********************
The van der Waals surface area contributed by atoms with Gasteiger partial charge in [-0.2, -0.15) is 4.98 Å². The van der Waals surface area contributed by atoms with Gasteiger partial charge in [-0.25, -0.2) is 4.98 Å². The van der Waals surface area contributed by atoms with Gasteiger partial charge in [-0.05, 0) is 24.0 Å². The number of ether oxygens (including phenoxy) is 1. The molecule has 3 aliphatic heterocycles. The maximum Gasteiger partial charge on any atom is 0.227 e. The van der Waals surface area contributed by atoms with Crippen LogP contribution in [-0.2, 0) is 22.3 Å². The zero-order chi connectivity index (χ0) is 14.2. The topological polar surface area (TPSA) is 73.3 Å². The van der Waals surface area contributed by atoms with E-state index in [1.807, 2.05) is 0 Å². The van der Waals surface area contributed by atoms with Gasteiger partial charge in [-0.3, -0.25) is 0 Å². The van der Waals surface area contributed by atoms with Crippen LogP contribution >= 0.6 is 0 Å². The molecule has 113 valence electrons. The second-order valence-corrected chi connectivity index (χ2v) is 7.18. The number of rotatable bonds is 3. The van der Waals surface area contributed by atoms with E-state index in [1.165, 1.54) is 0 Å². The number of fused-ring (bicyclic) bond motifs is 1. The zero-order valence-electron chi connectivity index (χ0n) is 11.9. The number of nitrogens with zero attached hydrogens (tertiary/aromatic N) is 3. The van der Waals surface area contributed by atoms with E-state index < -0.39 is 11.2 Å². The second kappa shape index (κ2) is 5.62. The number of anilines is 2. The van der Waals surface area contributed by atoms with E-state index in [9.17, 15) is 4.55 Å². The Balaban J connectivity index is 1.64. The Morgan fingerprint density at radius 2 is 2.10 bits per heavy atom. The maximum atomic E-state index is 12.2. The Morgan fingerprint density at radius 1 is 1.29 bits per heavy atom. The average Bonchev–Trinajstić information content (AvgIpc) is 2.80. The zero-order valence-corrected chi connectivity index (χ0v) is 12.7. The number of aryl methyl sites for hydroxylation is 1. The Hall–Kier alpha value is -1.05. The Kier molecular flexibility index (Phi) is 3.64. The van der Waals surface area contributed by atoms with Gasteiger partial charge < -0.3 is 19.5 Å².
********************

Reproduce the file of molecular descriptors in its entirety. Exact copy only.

The van der Waals surface area contributed by atoms with Gasteiger partial charge in [-0.2, -0.15) is 4.98 Å². The van der Waals surface area contributed by atoms with Gasteiger partial charge in [-0.25, -0.2) is 4.98 Å². The van der Waals surface area contributed by atoms with Gasteiger partial charge in [-0.05, 0) is 24.0 Å². The number of ether oxygens (including phenoxy) is 1. The molecule has 3 aliphatic heterocycles. The maximum Gasteiger partial charge on any atom is 0.227 e. The van der Waals surface area contributed by atoms with Crippen LogP contribution in [-0.2, 0) is 22.3 Å². The zero-order chi connectivity index (χ0) is 14.2. The topological polar surface area (TPSA) is 73.3 Å². The van der Waals surface area contributed by atoms with E-state index in [1.807, 2.05) is 0 Å². The van der Waals surface area contributed by atoms with Gasteiger partial charge in [-0.3, -0.25) is 0 Å². The van der Waals surface area contributed by atoms with Crippen LogP contribution >= 0.6 is 0 Å². The molecule has 113 valence electrons. The second-order valence-corrected chi connectivity index (χ2v) is 7.18. The number of rotatable bonds is 3. The van der Waals surface area contributed by atoms with E-state index in [1.165, 1.54) is 0 Å². The number of fused-ring (bicyclic) bond motifs is 1. The zero-order valence-electron chi connectivity index (χ0n) is 11.9. The number of nitrogens with zero attached hydrogens (tertiary/aromatic N) is 3. The van der Waals surface area contributed by atoms with E-state index < -0.39 is 11.2 Å². The second kappa shape index (κ2) is 5.62. The number of anilines is 2. The van der Waals surface area contributed by atoms with E-state index in [9.17, 15) is 4.55 Å². The Balaban J connectivity index is 1.64. The Morgan fingerprint density at radius 2 is 2.10 bits per heavy atom. The maximum atomic E-state index is 12.2. The Morgan fingerprint density at radius 1 is 1.29 bits per heavy atom. The average Bonchev–Trinajstić information content (AvgIpc) is 2.80. The zero-order valence-corrected chi connectivity index (χ0v) is 12.7. The number of aryl methyl sites for hydroxylation is 1. The Hall–Kier alpha value is -1.05. The Kier molecular flexibility index (Phi) is 3.64. The van der Waals surface area contributed by atoms with Gasteiger partial charge < -0.3 is 19.5 Å².